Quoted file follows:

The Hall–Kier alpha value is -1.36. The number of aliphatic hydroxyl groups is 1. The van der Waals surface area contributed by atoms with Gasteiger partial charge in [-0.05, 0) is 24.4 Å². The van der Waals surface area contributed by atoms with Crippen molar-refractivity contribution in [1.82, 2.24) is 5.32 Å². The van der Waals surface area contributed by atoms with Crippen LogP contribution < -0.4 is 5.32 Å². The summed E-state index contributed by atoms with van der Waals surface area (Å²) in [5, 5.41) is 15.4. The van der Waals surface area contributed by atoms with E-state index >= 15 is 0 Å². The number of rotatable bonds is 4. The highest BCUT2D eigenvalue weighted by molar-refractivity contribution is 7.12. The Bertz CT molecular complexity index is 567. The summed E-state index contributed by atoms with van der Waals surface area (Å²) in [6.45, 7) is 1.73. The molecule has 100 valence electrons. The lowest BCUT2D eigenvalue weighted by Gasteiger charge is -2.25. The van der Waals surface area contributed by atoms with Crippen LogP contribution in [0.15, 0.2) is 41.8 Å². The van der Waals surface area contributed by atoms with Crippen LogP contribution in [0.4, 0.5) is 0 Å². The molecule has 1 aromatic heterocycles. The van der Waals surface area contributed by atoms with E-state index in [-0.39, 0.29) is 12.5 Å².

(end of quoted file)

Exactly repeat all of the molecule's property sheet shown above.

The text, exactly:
The Hall–Kier alpha value is -1.36. The number of aliphatic hydroxyl groups is 1. The van der Waals surface area contributed by atoms with Gasteiger partial charge in [-0.05, 0) is 24.4 Å². The van der Waals surface area contributed by atoms with Crippen molar-refractivity contribution in [1.82, 2.24) is 5.32 Å². The van der Waals surface area contributed by atoms with Crippen LogP contribution < -0.4 is 5.32 Å². The summed E-state index contributed by atoms with van der Waals surface area (Å²) in [5, 5.41) is 15.4. The van der Waals surface area contributed by atoms with E-state index >= 15 is 0 Å². The number of rotatable bonds is 4. The highest BCUT2D eigenvalue weighted by molar-refractivity contribution is 7.12. The Bertz CT molecular complexity index is 567. The summed E-state index contributed by atoms with van der Waals surface area (Å²) in [6.45, 7) is 1.73. The molecule has 100 valence electrons. The lowest BCUT2D eigenvalue weighted by Gasteiger charge is -2.25. The van der Waals surface area contributed by atoms with Crippen LogP contribution in [0.15, 0.2) is 41.8 Å². The van der Waals surface area contributed by atoms with Crippen LogP contribution in [0.4, 0.5) is 0 Å². The molecule has 1 aromatic heterocycles. The van der Waals surface area contributed by atoms with E-state index in [-0.39, 0.29) is 12.5 Å².